Forty two years after he fired up Hindi cinema, the curly-haired, surly and burly villain in olive green pants and open shirt, gun in hand and a mocking pan-stained grin, has briefly fired up the virtual political space in Gujarat.
As Gujaratis struggle to find the “good and simple tax” that prime minister Narendra Modi promised to bring into force on the midnight of June 30 when GST came into being, Congress vice president Rahul Gandhi’s “Gabbar Singh Tax” jibe in the state’s capital Gandhinagar has struck a surprising chord.
Gandhi’s GST has in the last 48 hours inspired memes, jokes and much traction on Facebook and Twitter, pushing the BJP in Gujarat to act on the ground. The leadership has reacted by immediately waiving the 18 per cent GST on micro-irrigation systems for farmers, longer maternity leave for contractual employees and and much greater benefits for social health workers. Sure, all of these were direly needed, but on the eve of the all-important Gujarat election, the BJP has made full use of the breather given to it by the Election Commission’s model code of conduct to announce this string of sops.
The filmi excitement hasn’t ceased, though. Ashok Gehlot, the Congress leader in charge of Gujarat, has accused the BJP government of snooping on him after CCTV camera grabs, purportedly of Hardik Patel in an Ahmedabad five-star hotel, have been playing on a loop on TV and social media. Certainly, this has sparked immense curiosity, with many guessing games beginning with “What’s going on?” and ending with bets on a possible alliance between Rahul Gandhi and Hardik Patel.
While the hotel has admitted that the police sought the tapes “because of VVIP movement,” there is no explanation as to how the tapes were shared with TV channels.
A senior BJP leader defended the party, but he seemed to be on thin ground. “Look, he (Hardik) met Rahul Gandhi, it is very clear from the tapes, then what is the big secret? Why is the Congress hiding?”
Snooping is certainly not new to Gujarat or to the BJP. In 2002, the Modi government had reportedly directed its intelligence officials to tap then Gujarat Congress chief Shankersinh Vaghela’s phone, as was subsequently revealed by retired IPS officer, RB Sreekumar. In 2013, another DGP Jogeshwar Mahapatra had suggested that the intelligence wing under him had snooped on Sanjay Joshi, senior BJP leader and bête noire of Modi.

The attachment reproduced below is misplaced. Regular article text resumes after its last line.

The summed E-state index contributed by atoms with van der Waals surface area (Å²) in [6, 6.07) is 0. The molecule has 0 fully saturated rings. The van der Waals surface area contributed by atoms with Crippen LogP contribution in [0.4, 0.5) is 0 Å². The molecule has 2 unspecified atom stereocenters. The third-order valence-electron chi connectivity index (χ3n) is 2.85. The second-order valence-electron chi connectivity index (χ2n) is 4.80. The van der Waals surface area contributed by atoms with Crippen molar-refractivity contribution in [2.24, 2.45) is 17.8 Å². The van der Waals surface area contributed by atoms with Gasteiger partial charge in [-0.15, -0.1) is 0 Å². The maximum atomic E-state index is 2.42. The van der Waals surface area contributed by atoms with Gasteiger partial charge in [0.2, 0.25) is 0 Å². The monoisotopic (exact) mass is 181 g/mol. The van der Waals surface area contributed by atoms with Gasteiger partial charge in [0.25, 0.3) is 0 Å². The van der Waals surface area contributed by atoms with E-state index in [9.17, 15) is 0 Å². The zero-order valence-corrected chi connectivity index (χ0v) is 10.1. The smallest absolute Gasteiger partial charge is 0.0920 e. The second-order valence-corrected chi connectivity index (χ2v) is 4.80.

Not sure of the unflinching support it has always received from the Patidar community anymore, the BJP has been trying to revive a modified KHAM (Kshatriya, Harijan, Adivasi, Muslim) coalition that once so successfully brought the Congress to power, by hoping to consolidate OBCs, Dalits, and Adivasis — minus Muslims, of course. But if these caste and tribal leaders ally with the BJP, then there could be a disruption in the math.
What is worrying the BJP much more are the large crowds of young people turning up at rallies by these leaders – especially Patidar quota stir leader Hardik Patel and OBC leader Alpesh Thakor, to listen to the other side of vikas (development). Both these leaders have not only brought up the 2002 riots once again, but also GST, demonetization and the anti-drinking law. Significantly, they have been able to draw the crowds without any open political branding or godfather.
As prime minister Modi, the BJP’s lone star campaigner in Gujarat, tries hard to explain to his people that GST was not “his decision alone” – it was the Congress party whose idea it was in the first place, he has been saying – goes on to assure traders who have joined the new tax regime that their old account books will not be investigated, and finally warns those against ‘vikas’ that they won’t get a single penny from the Centre, Rahul Gandhi’s jibes are getting more traction in the political space.
With almost 30 per cent of the electorate in the 18-35 age group in Gujarat, the change of tack in Gandhi’s outreach in Gujarat has forced BJP president Amit Shah to extend his stay in the state and compelled Modi to make frequent visits.
But the truth is that a party which prides itself in discipline and organization, is struggling to defend itself against allegations of bribery by a PAAS member whom it inducted the very day Modi was in Gujarat inaugurating the Ro Ro ferry service. Narendra Patel the PAAS convenor of Mehsana, three hours after he joined BJP, went before the media with bundles of notes, allegedly worth Rs 10 lakh, saying this was bribe money given to him by BJP to join up.
Notwithstanding all the action, the Congress is yet to find a Gabbar Singh or a Thakur for Gujarat.
The BJP is instilling an army-like regimentation in its ranks, training booth soldiers, having its tallest leader (Modi) address workers, etc. As for the Congress, it only just seems to have found a new star campaigner getting his lines right.